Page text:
Amplifier Module Symptoms and Remounting
(Classic Range Rover)
Symptoms and Cures Overview
Remote Mounting Kit Instal Procedure
Home Made Solutions
To solve the problem of heat destroying the ignition amplifier module, Land Rover came up with a remote mounting kit to get the part out of the heat. Alternatively, you can remount your own amplifier if you catch it before a problem occurs. This page runs through the symptoms caused by amplifier module failure, and the procedures required to prevent a recurrence.
Symptoms and Cure
The official Technical Service Bulletin on the subject states that typical symptoms are a poor start or non-start, due to failure of the module to control the coil primary current accurately. This can result in dwell angles up to 40 degrees at idle. The excess heat the module is exposed to can cause the insulation to leak out, and eventually cause it to fail completely. This may be accompanied by coil leakage and/or failure. The remote mounting kit (STC1856 -- see drawing at right excerpted from the official Technical Service Bulletin) is designed to fix the problem by reducing heat, vibration and electrical interference. (Before you tear your distributor apart, note that Joel Mahoney traced an intermittent stalling and bogging problem on a loose connector to the ignition amplifier module; see this section for more details).
Campbell reports that the official repair kit consists of another
an aluminum heat sink, along with a 'dummy' module and some pre-made
The new part is mounted alongside the ignition coil on the left fender
area. You remove the old module and mount the 'dummy' unit on the
in its place. This new part just routes power through the distributor
coil and out again to the fender mounted module (which has no real guts
inside it). The official kit, which usually runs about $225 dealer
really solved the heat build-up and failure of the previous modules
and for all.
Remote Mounting Kit Installation
1. Remove distributor from front engine cover assembly, then remove the failed module from the side of the distributor.
2. Fit the red dummy module supplied in the kit on the side of the
distributor in place of the old one, using original screws, ensuring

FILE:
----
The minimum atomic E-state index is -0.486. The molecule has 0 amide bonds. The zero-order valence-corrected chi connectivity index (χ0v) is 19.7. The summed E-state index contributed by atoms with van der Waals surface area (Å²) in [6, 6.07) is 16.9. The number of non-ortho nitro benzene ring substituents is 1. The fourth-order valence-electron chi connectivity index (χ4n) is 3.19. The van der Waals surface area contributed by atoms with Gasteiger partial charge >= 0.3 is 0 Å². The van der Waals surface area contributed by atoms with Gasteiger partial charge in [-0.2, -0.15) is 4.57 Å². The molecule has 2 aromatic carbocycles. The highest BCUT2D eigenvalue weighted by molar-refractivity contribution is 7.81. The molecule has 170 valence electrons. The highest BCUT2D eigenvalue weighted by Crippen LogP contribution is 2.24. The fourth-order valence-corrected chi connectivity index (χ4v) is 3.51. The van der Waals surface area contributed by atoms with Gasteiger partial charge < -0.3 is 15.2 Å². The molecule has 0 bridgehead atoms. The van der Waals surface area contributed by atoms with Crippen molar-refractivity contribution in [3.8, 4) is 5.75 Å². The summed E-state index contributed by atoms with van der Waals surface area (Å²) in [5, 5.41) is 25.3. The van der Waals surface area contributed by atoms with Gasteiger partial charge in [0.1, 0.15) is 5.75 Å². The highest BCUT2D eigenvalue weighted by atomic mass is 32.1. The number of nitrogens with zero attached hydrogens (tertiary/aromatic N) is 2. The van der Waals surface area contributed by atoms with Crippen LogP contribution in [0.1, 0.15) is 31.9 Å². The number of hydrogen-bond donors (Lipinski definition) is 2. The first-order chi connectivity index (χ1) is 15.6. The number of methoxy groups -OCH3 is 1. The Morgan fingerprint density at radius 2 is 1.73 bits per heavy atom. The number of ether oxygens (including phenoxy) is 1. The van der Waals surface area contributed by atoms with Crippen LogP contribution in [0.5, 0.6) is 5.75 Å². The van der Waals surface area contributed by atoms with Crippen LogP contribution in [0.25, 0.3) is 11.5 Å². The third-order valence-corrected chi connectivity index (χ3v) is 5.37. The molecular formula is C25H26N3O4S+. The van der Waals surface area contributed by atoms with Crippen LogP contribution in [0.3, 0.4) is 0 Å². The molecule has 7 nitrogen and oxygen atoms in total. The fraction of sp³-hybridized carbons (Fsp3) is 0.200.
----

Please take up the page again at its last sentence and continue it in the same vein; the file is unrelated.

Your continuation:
the blue connectors are a tight fit. Tighten to 1.2 N-m.
3. Refit distributor, ensuring engine is set to TDC and the oil pump drive and rotor arm are in teh correct orientation. (Beforee refitting, Callan recommends that while you have the distributor partly dismantled for this repair, you should check the mechanical timing advance mechanism at the same time).
<>4. Now position the new module on the wing near the coil and
the electrical connetors, running the 3-wire lead from the new module
to the dummy module under the air cleaner.
5. The ignition coil now has to be removed. On vehicles before LH 624781, disconnect the black/white wire from the coil negative termminal, wrap its end with insulation and tie it out of the way --this wire is no longer needed. On later models, do the same withe th red and blue wires (no longer needed).
6. On vehicles prior to LH647645, disconnect the suppression capacitor lead and the positive lead from the coil positive terminal, and replace the terminal with the new 3-blade terminal provided in the kit. Then reconnect the leads to the coil.
7. Dismount the coil, saving the nuts for re-use. Position the new module's heatsink bracket beneath the coil, and re-mount it. Connect the two fly lead connectors to the coil. Tie all the loose leads down.
8. Start the engine and adjust the ignition timing as per the shop manual. Then you are done!!
John Purnell took preventive action on his ignition amplifier module by removing it from the distributor and remounting it to the fender area near the coil. He put a new reluctor plate in the distributor, and routed new wires from it to the ignition amplifier. He used a bent piece of aluminum to mount the latter to the fender beside the coil. If you try this solution, be sure that you restore the 12 volt feed to the coil which can easily be lost in the process of re-doing the wiring harness. For full details of his ingenious solution, see John Purnell's page.
If you have corrections, comments or suggestions, email us.
Page revised February 2, 2012